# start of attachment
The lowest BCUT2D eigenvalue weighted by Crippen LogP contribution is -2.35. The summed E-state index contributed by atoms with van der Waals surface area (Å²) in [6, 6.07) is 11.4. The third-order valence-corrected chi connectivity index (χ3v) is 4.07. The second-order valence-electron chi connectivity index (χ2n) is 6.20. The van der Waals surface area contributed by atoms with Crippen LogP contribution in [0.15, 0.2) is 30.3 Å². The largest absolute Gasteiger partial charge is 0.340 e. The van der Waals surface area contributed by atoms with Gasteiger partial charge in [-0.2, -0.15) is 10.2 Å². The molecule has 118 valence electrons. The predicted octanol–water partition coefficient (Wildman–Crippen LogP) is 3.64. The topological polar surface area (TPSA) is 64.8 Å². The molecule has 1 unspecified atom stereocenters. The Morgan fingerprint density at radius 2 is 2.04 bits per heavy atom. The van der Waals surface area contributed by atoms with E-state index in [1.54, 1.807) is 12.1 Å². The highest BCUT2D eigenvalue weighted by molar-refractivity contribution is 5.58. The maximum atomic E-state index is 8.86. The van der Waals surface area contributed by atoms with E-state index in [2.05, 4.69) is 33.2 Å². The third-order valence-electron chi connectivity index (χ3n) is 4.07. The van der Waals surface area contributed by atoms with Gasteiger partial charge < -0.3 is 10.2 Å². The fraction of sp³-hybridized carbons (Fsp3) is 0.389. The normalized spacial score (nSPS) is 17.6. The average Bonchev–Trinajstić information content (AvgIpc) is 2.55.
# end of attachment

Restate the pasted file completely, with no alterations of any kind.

The lowest BCUT2D eigenvalue weighted by Crippen LogP contribution is -2.35. The summed E-state index contributed by atoms with van der Waals surface area (Å²) in [6, 6.07) is 11.4. The third-order valence-corrected chi connectivity index (χ3v) is 4.07. The second-order valence-electron chi connectivity index (χ2n) is 6.20. The van der Waals surface area contributed by atoms with Crippen LogP contribution in [0.15, 0.2) is 30.3 Å². The largest absolute Gasteiger partial charge is 0.340 e. The van der Waals surface area contributed by atoms with Gasteiger partial charge in [-0.2, -0.15) is 10.2 Å². The molecule has 118 valence electrons. The predicted octanol–water partition coefficient (Wildman–Crippen LogP) is 3.64. The topological polar surface area (TPSA) is 64.8 Å². The molecule has 1 unspecified atom stereocenters. The Morgan fingerprint density at radius 2 is 2.04 bits per heavy atom. The van der Waals surface area contributed by atoms with E-state index in [1.54, 1.807) is 12.1 Å². The highest BCUT2D eigenvalue weighted by molar-refractivity contribution is 5.58. The maximum atomic E-state index is 8.86. The van der Waals surface area contributed by atoms with E-state index in [2.05, 4.69) is 33.2 Å². The third-order valence-electron chi connectivity index (χ3n) is 4.07. The van der Waals surface area contributed by atoms with Gasteiger partial charge < -0.3 is 10.2 Å². The fraction of sp³-hybridized carbons (Fsp3) is 0.389. The normalized spacial score (nSPS) is 17.6. The average Bonchev–Trinajstić information content (AvgIpc) is 2.55.